Desperate Ritual and Pyretic Ritual provide a boost in mana with some Storm synergies, and they help give this deck greater explosive power. This deck does not have the tools to play an attrition game or disrupt the opponent, it's solely focused on executing its own gameplan as fast as possible, and these rituals can be critical for making that happen.

Lightning Bolt may be the single most efficient card in Modern, whether it's generating tempo as creature removal or providing a great rate on a burn spell to the face. This deck takes advantage of Lightning Bolt's cheap cost with Storm Entity, and it's quite useful for removing blockers and clearing the way for attackers. This deck also puts itself into situations where it needs to draw damage off the top to close out a game, and Lightning Bolt provides a great deal of reach.

The final card here is Goblin Guide, which has historically been reserved for burn decks and hyper-aggressive creature decks. Storm Aggro is a little bit of both, and Goblin Guide fits right in. In my experience so far, Goblin Guide is the single best card in the deck, and playing it early and often simply converts to wins regardless of what's supporting it.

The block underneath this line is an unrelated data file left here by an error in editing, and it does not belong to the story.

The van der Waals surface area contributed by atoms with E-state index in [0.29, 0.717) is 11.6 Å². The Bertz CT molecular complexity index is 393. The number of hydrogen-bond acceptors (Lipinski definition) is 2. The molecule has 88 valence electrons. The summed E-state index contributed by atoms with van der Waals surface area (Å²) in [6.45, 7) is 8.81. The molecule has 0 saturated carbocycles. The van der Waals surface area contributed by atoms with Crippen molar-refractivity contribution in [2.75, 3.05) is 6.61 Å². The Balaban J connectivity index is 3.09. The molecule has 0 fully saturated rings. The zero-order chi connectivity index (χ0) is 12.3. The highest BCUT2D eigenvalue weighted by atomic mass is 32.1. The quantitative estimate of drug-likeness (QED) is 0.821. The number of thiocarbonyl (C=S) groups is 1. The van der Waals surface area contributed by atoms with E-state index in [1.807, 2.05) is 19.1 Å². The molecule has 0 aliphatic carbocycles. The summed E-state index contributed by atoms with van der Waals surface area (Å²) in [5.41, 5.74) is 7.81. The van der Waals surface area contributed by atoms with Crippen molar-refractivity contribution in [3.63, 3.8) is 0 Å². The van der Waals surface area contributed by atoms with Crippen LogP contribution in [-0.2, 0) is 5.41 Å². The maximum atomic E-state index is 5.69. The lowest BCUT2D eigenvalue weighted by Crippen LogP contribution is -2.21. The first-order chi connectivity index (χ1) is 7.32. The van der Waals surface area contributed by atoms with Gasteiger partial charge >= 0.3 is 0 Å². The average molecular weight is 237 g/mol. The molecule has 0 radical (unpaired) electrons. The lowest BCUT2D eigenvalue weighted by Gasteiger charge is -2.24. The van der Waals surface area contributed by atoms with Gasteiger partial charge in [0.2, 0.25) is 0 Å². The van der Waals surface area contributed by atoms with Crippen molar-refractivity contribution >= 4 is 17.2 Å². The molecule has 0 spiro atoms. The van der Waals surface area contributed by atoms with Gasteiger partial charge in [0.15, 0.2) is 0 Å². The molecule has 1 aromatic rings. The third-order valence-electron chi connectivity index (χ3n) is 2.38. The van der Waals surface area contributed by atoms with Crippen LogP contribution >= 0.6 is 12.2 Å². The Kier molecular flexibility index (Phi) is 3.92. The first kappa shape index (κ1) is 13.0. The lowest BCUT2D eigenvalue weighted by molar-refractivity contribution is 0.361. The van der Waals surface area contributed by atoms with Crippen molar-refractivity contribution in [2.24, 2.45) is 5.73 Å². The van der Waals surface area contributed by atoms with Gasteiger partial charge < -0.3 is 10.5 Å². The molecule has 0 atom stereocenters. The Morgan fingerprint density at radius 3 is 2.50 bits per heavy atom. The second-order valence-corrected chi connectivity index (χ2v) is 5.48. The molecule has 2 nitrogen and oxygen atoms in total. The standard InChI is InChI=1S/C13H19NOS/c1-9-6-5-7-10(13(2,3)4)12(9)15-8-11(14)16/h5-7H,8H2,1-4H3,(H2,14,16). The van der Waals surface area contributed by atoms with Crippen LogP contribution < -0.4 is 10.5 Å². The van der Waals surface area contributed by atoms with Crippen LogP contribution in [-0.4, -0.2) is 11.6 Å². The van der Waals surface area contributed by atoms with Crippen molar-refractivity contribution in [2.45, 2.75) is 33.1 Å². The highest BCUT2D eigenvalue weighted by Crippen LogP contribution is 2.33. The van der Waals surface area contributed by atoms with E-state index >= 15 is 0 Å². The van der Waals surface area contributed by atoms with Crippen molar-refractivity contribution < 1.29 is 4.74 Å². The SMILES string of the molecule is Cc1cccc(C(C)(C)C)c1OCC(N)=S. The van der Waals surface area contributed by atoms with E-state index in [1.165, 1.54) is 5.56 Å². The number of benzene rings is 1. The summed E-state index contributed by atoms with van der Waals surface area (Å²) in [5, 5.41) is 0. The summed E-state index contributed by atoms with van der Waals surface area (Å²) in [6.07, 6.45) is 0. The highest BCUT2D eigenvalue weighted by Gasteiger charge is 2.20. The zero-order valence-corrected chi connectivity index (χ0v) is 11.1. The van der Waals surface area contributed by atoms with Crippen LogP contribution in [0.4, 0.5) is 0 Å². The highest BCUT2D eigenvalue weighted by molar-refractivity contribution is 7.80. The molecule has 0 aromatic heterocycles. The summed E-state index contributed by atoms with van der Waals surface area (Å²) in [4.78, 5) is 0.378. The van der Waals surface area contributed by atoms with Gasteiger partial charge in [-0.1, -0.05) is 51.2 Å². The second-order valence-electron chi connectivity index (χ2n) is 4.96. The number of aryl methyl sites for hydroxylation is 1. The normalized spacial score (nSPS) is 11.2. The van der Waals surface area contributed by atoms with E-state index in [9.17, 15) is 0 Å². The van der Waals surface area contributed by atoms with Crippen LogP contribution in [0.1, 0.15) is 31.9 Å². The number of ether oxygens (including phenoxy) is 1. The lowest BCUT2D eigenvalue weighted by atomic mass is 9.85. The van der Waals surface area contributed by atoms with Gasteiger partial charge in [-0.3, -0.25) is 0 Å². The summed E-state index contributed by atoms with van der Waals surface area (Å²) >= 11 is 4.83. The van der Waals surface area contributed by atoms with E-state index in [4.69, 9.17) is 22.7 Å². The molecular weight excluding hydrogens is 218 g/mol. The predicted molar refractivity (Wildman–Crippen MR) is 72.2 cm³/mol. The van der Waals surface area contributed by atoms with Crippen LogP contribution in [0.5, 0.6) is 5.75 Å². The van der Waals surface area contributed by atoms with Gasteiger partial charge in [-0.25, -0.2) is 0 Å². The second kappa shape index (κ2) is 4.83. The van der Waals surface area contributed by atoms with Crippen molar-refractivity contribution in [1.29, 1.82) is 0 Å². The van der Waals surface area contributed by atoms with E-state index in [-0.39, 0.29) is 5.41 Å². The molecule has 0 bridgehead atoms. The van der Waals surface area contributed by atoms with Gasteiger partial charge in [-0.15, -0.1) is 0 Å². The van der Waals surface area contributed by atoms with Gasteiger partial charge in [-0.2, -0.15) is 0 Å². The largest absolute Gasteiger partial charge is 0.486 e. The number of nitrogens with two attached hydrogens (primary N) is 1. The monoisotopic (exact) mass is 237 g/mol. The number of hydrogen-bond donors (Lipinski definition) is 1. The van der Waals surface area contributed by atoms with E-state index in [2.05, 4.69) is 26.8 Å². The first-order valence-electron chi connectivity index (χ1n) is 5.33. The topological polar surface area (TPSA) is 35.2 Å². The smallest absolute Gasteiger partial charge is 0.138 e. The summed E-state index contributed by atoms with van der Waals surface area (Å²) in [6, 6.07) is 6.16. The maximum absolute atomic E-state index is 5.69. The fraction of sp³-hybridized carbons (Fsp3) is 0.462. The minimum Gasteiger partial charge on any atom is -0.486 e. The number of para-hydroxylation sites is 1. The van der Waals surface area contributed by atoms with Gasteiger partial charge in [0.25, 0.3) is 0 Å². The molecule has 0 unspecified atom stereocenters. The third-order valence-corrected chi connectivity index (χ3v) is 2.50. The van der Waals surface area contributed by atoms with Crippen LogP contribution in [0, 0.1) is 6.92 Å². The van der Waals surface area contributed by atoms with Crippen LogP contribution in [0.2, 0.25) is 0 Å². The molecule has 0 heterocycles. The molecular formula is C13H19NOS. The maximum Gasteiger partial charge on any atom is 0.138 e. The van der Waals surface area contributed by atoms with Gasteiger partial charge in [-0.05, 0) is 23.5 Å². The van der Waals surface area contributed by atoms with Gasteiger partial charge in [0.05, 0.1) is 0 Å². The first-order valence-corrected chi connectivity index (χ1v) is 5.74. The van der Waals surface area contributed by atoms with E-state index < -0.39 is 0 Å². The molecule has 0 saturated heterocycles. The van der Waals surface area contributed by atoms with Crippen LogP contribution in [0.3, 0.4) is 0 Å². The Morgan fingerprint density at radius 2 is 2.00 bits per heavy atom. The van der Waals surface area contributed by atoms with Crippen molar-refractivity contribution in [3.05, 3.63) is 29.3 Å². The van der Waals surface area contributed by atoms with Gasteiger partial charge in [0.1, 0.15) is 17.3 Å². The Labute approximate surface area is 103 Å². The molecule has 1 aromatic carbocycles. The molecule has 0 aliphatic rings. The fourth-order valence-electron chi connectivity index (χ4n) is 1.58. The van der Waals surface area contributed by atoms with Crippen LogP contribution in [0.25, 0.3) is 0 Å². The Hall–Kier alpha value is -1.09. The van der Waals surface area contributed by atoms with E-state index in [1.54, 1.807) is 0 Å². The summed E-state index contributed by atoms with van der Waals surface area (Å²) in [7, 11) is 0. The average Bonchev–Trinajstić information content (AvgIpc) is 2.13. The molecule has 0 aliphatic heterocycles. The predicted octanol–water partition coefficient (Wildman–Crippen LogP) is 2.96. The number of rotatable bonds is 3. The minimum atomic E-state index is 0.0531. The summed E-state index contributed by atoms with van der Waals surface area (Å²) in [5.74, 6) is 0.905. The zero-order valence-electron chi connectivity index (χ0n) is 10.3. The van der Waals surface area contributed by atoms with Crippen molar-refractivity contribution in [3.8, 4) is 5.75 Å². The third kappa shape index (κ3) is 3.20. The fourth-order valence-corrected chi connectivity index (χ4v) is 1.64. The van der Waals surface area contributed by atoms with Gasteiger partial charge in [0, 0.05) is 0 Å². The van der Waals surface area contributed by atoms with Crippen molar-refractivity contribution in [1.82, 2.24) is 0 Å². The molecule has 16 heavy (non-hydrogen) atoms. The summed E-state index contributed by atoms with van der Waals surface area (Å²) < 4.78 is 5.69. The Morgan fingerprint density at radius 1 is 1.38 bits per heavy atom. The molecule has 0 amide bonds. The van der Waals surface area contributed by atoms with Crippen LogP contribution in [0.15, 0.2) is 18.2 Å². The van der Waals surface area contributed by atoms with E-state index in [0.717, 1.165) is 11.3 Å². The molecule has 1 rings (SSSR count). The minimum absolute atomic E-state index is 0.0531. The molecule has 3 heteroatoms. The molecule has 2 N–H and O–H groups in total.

The sideboard contain some great cards that solve some problems, and I particularly like the burn spells, which give this deck some more play and more outs to problem cards. For example, Legion Loyalist and Sulfur Elemental are outs to Lingering Souls as blockers. Monocolored decks usually don't have great sideboard options, so I certainly like utilizing artifact hate cards. Dangerous Wager certainly turns heads, and I figure it's useful against decks full of discard and removal, like Rock, because it gives this deck some card advantage and a fighting chance against attrition, though I can't help but wonder if the slots could be better utilized. Pyretic Ritual in the sideboard can be used to make the deck more explosive, but it's likely a waste of space.


Updated Decklist